A federal judge on Saturday halted Arkansas' unprecedented plan to execute several inmates before the end of the month because one of its execution drugs is about to expire.
U.S. District Judge Kristine Baker granted a preliminary injunction requested by the inmates to block the executions. Arkansas was set to execute the first two of six inmates by lethal injection on Monday night. The state is expected to appeal the decision.
In her order, Baker said there was a significant possibility that the inmates could successfully challenge the state's execution protocol. She said that while the state demonstrated it does not plan to torture the inmates, the inmates had a right to challenge the method of execution in an attempt to show it "creates a demonstrated risk of severe pain."
Arkansas intends to use the surgical sedative midazolam to mask the effects of drugs that stop the lungs and heart. In her order, Baker cited troubled lengthy executions in Alabama, Arizona, Ohio and Oklahoma that used the drug. Some states have barred the use of the drug, and courts have reached different decisions on what inmates would have to do to suggest alternative means of execution.
The judge also faulted the state's policy of not letting lawyers have access to the inmates at the time of their deaths and said the inmates could raise challenges about the drugs to be used.
"The court is mindful of the fact that the state of Arkansas has not executed an inmate since 2005, despite consistent support for capital punishment for Arkansawyers and their elected representatives," Baker wrote. She said the relatives of victims have waited for years to see executions, but, "by this order, that day is delayed again."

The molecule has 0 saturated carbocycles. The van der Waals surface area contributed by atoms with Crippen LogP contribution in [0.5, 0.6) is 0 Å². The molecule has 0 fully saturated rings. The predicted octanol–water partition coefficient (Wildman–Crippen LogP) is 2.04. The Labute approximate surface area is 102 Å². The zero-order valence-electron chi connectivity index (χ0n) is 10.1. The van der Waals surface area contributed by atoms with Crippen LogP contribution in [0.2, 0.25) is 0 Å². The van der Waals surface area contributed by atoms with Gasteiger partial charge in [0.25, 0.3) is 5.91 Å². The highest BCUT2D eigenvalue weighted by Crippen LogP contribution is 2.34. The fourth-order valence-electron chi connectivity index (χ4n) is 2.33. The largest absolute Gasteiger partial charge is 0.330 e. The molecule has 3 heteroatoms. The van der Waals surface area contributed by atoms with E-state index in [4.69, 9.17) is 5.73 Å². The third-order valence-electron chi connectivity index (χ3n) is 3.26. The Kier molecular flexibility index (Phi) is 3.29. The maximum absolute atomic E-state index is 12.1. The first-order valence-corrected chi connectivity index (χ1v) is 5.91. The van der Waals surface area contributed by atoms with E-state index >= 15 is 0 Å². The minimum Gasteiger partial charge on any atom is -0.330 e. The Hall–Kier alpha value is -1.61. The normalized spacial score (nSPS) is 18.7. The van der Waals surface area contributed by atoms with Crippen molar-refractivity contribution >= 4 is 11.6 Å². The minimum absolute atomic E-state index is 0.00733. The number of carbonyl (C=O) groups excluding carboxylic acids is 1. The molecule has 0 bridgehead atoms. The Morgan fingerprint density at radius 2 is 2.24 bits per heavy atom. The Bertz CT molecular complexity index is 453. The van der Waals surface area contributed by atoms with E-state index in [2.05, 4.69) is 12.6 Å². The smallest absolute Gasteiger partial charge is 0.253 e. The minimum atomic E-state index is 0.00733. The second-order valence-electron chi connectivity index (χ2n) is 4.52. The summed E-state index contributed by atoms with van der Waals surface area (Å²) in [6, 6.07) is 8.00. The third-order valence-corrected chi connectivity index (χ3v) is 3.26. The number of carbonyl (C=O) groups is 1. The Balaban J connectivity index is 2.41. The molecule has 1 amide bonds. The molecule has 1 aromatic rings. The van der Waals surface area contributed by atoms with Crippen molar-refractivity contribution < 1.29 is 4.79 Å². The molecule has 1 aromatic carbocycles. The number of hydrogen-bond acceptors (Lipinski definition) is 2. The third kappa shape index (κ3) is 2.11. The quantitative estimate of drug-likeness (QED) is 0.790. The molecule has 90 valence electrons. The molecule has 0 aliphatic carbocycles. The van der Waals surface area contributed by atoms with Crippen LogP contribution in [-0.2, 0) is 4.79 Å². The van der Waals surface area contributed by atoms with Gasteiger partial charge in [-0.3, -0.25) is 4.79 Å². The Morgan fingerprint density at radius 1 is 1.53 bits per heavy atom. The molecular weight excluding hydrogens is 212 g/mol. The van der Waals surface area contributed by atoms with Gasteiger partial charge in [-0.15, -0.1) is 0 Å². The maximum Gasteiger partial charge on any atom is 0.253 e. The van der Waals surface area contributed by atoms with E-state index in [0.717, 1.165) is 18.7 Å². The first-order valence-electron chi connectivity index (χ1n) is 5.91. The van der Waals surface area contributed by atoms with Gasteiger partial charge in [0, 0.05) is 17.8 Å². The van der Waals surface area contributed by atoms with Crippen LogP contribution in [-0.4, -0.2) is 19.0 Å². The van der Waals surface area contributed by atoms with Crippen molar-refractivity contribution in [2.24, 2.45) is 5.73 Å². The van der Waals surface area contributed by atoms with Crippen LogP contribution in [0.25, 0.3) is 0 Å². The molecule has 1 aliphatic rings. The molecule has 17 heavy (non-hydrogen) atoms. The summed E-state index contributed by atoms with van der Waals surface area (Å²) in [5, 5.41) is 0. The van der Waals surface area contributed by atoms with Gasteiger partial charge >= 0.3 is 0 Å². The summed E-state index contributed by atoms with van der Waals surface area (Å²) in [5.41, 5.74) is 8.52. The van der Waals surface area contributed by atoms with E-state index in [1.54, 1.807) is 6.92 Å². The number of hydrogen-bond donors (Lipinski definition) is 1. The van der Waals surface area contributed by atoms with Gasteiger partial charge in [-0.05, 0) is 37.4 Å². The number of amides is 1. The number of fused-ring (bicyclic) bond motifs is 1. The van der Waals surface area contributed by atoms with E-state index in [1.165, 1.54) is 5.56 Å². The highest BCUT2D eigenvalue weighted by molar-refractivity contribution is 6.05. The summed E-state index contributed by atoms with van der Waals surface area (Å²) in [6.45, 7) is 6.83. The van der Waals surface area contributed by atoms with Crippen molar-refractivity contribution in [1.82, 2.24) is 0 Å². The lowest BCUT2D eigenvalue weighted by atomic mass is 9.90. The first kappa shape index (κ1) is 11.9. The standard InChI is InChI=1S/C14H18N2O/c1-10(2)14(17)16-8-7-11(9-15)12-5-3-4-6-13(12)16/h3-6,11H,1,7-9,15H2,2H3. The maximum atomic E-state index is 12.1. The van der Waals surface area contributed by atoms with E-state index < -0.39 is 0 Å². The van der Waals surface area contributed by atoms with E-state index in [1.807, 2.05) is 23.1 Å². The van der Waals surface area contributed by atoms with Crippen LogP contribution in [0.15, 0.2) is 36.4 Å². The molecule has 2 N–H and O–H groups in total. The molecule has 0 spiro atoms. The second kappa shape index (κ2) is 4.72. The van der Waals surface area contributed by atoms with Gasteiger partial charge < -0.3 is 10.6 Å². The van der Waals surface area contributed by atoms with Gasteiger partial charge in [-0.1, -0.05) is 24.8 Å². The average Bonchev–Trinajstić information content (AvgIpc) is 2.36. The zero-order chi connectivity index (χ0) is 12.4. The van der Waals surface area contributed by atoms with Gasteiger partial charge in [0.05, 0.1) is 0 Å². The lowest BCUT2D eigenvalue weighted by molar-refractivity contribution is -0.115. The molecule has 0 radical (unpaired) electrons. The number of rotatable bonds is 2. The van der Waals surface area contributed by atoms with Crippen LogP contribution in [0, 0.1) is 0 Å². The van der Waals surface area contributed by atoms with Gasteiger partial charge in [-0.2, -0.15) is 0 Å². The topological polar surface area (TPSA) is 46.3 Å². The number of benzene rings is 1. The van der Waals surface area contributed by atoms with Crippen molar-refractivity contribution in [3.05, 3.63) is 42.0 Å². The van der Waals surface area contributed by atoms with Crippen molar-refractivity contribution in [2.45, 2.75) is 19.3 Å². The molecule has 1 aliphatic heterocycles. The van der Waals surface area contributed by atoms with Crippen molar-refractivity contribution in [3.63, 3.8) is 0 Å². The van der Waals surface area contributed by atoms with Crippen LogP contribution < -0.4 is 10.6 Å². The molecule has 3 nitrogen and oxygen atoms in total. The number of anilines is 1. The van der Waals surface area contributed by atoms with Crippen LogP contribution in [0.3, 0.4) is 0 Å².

"These thoughts weigh heavily on the court, but the court has a responsibility to uphold the Constitution. After hearing the evidence...the court is compelled to stay these executions," she said.
Gov. Asa Hutchinson had scheduled the executions to take place before the state's supply of midazolam, one of its lethal injection drugs, expires at the end of the month. Arkansas hasn't executed an inmate since 2005 because of drug shortages and legal challenges.The state initially planned to execute eight inmates, but in the past two weeks, stays were issued for two of the men.
Arkansas hasn't carried out a double execution since 1999.
The inmates' attorneys had challenges the compressed timetable and the state's use of midazolam, which has been used in flawed executions in other states. The state's attorneys have called the challenge an effort to delay the executions indefinitely and have said they don't have a replacement identified for the drug if it expires.
The lawsuit is among a flurry of challenges the inmates have filed to halt the executions.